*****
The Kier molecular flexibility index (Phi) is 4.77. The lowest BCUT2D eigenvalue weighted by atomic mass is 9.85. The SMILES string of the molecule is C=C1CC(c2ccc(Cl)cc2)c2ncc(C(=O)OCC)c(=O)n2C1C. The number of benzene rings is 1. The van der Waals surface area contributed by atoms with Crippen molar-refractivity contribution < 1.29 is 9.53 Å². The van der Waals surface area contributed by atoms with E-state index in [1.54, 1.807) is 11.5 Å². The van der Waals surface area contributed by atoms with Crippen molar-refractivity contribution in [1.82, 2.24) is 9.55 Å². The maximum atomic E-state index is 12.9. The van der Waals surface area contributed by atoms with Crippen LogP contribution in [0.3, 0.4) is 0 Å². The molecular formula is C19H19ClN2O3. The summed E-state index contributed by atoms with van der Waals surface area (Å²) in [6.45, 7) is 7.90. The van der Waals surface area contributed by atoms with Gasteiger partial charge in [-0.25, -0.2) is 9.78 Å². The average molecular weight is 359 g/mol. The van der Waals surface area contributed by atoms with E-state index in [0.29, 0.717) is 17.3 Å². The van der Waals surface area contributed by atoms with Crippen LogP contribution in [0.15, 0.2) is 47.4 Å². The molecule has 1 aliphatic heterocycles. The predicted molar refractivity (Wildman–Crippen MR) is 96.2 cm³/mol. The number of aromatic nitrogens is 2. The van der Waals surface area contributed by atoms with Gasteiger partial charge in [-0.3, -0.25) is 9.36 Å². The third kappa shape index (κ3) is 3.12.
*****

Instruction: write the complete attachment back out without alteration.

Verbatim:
The Kier molecular flexibility index (Phi) is 4.77. The lowest BCUT2D eigenvalue weighted by atomic mass is 9.85. The SMILES string of the molecule is C=C1CC(c2ccc(Cl)cc2)c2ncc(C(=O)OCC)c(=O)n2C1C. The number of benzene rings is 1. The van der Waals surface area contributed by atoms with Crippen molar-refractivity contribution < 1.29 is 9.53 Å². The van der Waals surface area contributed by atoms with E-state index in [1.54, 1.807) is 11.5 Å². The van der Waals surface area contributed by atoms with Crippen molar-refractivity contribution in [1.82, 2.24) is 9.55 Å². The maximum atomic E-state index is 12.9. The van der Waals surface area contributed by atoms with Crippen LogP contribution in [0.3, 0.4) is 0 Å². The molecular formula is C19H19ClN2O3. The summed E-state index contributed by atoms with van der Waals surface area (Å²) in [6.45, 7) is 7.90. The van der Waals surface area contributed by atoms with Gasteiger partial charge in [-0.25, -0.2) is 9.78 Å². The average molecular weight is 359 g/mol. The van der Waals surface area contributed by atoms with E-state index in [0.29, 0.717) is 17.3 Å². The van der Waals surface area contributed by atoms with Crippen LogP contribution in [0.15, 0.2) is 47.4 Å². The molecule has 1 aliphatic heterocycles. The predicted molar refractivity (Wildman–Crippen MR) is 96.2 cm³/mol. The number of aromatic nitrogens is 2. The van der Waals surface area contributed by atoms with Gasteiger partial charge in [-0.3, -0.25) is 9.36 Å². The third kappa shape index (κ3) is 3.12.